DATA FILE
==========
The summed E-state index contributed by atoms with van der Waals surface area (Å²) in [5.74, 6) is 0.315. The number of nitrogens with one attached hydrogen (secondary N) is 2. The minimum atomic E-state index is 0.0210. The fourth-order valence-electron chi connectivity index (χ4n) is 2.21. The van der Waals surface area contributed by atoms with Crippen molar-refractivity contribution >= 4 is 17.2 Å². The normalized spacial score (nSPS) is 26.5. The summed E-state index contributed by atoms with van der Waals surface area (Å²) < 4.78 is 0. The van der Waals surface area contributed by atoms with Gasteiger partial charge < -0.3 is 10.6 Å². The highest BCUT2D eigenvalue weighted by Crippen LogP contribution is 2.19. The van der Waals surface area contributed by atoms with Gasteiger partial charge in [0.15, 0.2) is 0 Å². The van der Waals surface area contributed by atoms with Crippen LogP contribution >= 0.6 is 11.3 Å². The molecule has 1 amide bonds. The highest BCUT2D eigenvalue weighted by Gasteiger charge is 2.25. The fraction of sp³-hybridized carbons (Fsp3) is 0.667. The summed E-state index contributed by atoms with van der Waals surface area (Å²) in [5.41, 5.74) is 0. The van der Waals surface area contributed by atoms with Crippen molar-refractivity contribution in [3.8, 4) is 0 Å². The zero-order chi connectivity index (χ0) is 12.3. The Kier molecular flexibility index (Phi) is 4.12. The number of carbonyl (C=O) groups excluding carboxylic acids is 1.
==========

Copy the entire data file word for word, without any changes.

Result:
The summed E-state index contributed by atoms with van der Waals surface area (Å²) in [5.74, 6) is 0.315. The number of nitrogens with one attached hydrogen (secondary N) is 2. The minimum atomic E-state index is 0.0210. The fourth-order valence-electron chi connectivity index (χ4n) is 2.21. The van der Waals surface area contributed by atoms with Crippen molar-refractivity contribution >= 4 is 17.2 Å². The normalized spacial score (nSPS) is 26.5. The summed E-state index contributed by atoms with van der Waals surface area (Å²) < 4.78 is 0. The van der Waals surface area contributed by atoms with Gasteiger partial charge < -0.3 is 10.6 Å². The highest BCUT2D eigenvalue weighted by Crippen LogP contribution is 2.19. The van der Waals surface area contributed by atoms with Gasteiger partial charge in [0.15, 0.2) is 0 Å². The van der Waals surface area contributed by atoms with Crippen LogP contribution >= 0.6 is 11.3 Å². The molecule has 1 amide bonds. The highest BCUT2D eigenvalue weighted by Gasteiger charge is 2.25. The fraction of sp³-hybridized carbons (Fsp3) is 0.667. The summed E-state index contributed by atoms with van der Waals surface area (Å²) in [5.41, 5.74) is 0. The van der Waals surface area contributed by atoms with Crippen molar-refractivity contribution in [3.8, 4) is 0 Å². The zero-order chi connectivity index (χ0) is 12.3. The Kier molecular flexibility index (Phi) is 4.12. The number of carbonyl (C=O) groups excluding carboxylic acids is 1.